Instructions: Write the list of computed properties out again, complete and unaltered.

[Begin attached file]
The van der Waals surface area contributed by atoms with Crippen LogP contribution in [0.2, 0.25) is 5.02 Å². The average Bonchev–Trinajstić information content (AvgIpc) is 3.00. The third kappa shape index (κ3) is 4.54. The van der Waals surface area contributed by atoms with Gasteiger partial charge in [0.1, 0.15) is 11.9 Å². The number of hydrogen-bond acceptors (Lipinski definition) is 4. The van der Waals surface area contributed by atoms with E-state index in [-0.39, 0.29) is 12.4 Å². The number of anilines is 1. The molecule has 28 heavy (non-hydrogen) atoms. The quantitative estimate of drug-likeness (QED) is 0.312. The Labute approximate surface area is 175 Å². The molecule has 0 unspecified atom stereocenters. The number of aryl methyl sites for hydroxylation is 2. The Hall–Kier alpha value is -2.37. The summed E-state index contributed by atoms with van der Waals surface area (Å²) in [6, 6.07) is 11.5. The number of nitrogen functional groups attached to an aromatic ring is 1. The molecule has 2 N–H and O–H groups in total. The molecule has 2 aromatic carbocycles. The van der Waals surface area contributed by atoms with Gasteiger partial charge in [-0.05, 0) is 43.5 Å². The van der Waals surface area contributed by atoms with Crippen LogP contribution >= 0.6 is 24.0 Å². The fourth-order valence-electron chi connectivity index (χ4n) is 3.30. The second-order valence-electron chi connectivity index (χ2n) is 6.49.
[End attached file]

The van der Waals surface area contributed by atoms with Crippen LogP contribution in [0.2, 0.25) is 5.02 Å². The average Bonchev–Trinajstić information content (AvgIpc) is 3.00. The third kappa shape index (κ3) is 4.54. The van der Waals surface area contributed by atoms with Gasteiger partial charge in [0.1, 0.15) is 11.9 Å². The number of hydrogen-bond acceptors (Lipinski definition) is 4. The van der Waals surface area contributed by atoms with E-state index in [-0.39, 0.29) is 12.4 Å². The number of anilines is 1. The molecule has 28 heavy (non-hydrogen) atoms. The quantitative estimate of drug-likeness (QED) is 0.312. The Labute approximate surface area is 175 Å². The molecule has 0 unspecified atom stereocenters. The number of aryl methyl sites for hydroxylation is 2. The Hall–Kier alpha value is -2.37. The summed E-state index contributed by atoms with van der Waals surface area (Å²) in [6, 6.07) is 11.5. The number of nitrogen functional groups attached to an aromatic ring is 1. The molecule has 2 N–H and O–H groups in total. The molecule has 2 aromatic carbocycles. The van der Waals surface area contributed by atoms with Gasteiger partial charge in [-0.05, 0) is 43.5 Å². The van der Waals surface area contributed by atoms with Crippen LogP contribution >= 0.6 is 24.0 Å². The fourth-order valence-electron chi connectivity index (χ4n) is 3.30. The second-order valence-electron chi connectivity index (χ2n) is 6.49.